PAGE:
There has been a court ruling from the Court of Appeal dealing with whether an adjoining owner could be sued for nuisance and damage arising from the encroachment of Japanese knotweed (Network Rail Infrastructure Limited v Williams and Waistell (2018)).
What is Japanese Knotweed?
Japanese Knotweed (JKW) is a bamboo-like plant that is very strong and grows incredibly quickly. It can spread underground through its roots (or rhizomes). As it grows, JKW can block drains, damage paths and weaken walls. Many mortgage lenders since around 2012 will not agree to lend against a property that is located within seven metres of JKW. This makes it very difficult for existing owners to sell their property. The seven metre radius was set down in a Royal Institution of Chartered Surveyors (RICS) Information Paper from 2012.
Is having Japanese Knotweed a criminal offence?
Due to the speed at which it grows, and its potential to cause damage, there is legislation in place to manage JKW. The Wildlife and Countryside Act 1981 makes planting it a criminal offence. Further, the Environmental Protection Act 1990 and the subsequent Environmental Protection Act (Duty of Care) Regulations 1991 categorise JKW as “controlled waste” and provide that a licence is required to deal with, treat, and dispose of it. Failure to obtain such a licence is also an offence. As such, the removal of JKW should be undertaken by a licensed person or agency.
What were the legal facts of the case?
Mr Williams and Mr Waistell were neighbours at Llwaydarth Road. Network Rail owned the land directly behind their properties which had JKW on site for at least 50 years. A claim was issued by the neighbours for private nuisance on the basis that the JKW on the adjoining land had caused damage to their properties.
Whilst the JKW was held to have encroached on the neighbouring properties, neither party had in fact produced any evidence to identify physical damage.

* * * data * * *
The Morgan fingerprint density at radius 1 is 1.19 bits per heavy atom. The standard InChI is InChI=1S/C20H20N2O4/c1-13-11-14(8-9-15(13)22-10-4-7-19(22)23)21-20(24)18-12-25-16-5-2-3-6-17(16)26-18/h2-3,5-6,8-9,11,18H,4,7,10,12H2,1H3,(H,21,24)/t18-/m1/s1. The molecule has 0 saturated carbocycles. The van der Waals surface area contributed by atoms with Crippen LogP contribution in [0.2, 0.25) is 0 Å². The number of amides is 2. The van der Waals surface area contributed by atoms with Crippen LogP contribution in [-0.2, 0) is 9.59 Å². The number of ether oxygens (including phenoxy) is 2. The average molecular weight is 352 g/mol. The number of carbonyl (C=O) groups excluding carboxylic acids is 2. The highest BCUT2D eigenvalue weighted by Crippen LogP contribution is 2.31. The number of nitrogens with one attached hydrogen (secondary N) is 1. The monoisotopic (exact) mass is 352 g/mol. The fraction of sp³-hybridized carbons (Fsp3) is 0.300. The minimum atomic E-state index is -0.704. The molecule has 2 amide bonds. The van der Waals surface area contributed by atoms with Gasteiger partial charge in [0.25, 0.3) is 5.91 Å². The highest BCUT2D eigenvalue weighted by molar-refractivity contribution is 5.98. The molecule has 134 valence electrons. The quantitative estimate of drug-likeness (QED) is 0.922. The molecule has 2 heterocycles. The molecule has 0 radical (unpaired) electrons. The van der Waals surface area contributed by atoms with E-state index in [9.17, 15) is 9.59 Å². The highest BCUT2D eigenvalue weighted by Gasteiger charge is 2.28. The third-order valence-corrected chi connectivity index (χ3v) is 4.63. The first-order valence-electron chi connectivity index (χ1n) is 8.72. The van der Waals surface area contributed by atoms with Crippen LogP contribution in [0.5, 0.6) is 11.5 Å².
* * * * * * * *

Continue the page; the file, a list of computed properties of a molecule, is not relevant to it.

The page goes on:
Network Rail were criticised for their failure to treat the JKW from 2012 and also subsequent to the first complaints in 2013 when the treatment programme effected was unreasonable and ineffective.
The original decision by the Recorder in February 2017 favoured Mr Williams and Mr Waistell. The Court of Appeal upheld the Recorder’s decision that Mr Williams and Mr Waistell should be entitled to compensation but for different reasons.
This is a breach of a proprietary right, which might be
- Nuisance by encroachment
- Nuisance by actual physical damage
- Nuisance by interference with a neighbour’s quiet enjoyment of his land
Loss of Amenity
The Recorder felt that the (diminished) value of a property and hence ability to sell at full market rate was actionable and it was considered an interference with the use and quiet enjoyment of their properties.
The Court of Appeal clarified that this was not the case as “the purpose of the tort of nuisance is not to protect the value of property as an investment or a financial asset. Its purpose is to protect the owner of land (or a person entitled to exclusive possession) in their use and enjoyment of the land…”
But they did consider that the presence of JKW which was a ‘natural hazard’ given their damaging nature and therefore did affect Mr Williams and Mr Waistell’s ability to fully use and enjoy their properties.
Mr Williams was originally awarded £10,500 and Mr Waistell £10,000 and these sums were not interfered with by the Court of Appeal.
What are the legal implications of the decision in Waistell?
It is not clear if Network have the appetite to take the matter further to the Supreme Court, and if not then there could be a potential wave of claims by owners against their neighbours for nuisance arising from JKW, especially if that neighbour is a large corporation with deep pockets.
Since 2013 a seller is specifically asked in the Property Information form about whether the property is affected by JKW. If this is answered dishonestly then a buyer can potentially pursue the buyer for misrepresentation although proving this has its own hurdles as identification may not be possible without expert involvement.
But this question doesn’t address JKW on neighbouring land as was the case with Mr Williams and Mr Waistell.
If in doubt a more detailed home buyer survey should be undertaken and there is also knotweed indemnity insurance available for peace of mind.
What should you do if JKW becomes a problem?
I have seen first-hand the problems that can ensue with the presence of JKW. My sister was buying a property. Her buyer was alerted to JKW in their neighbour’s garden when they saw a company attend to treat the JKW. The buyer was luckily very honest about this and the sale was delayed whilst the buyer took out a treatment plan and then assigned the guarantee to my sister. She also had to notify the lender as well as 2 other neighbours whose gardens abutted her back garden, and insist that they also took out appropriate treatment plans to avoid encroaching damage to her property due to close proximity. If you are not sure what your rights would be you should seek legal advice as not doing so could become quite costly in the future should you ever encounter problems with your property or in the future want to sell it.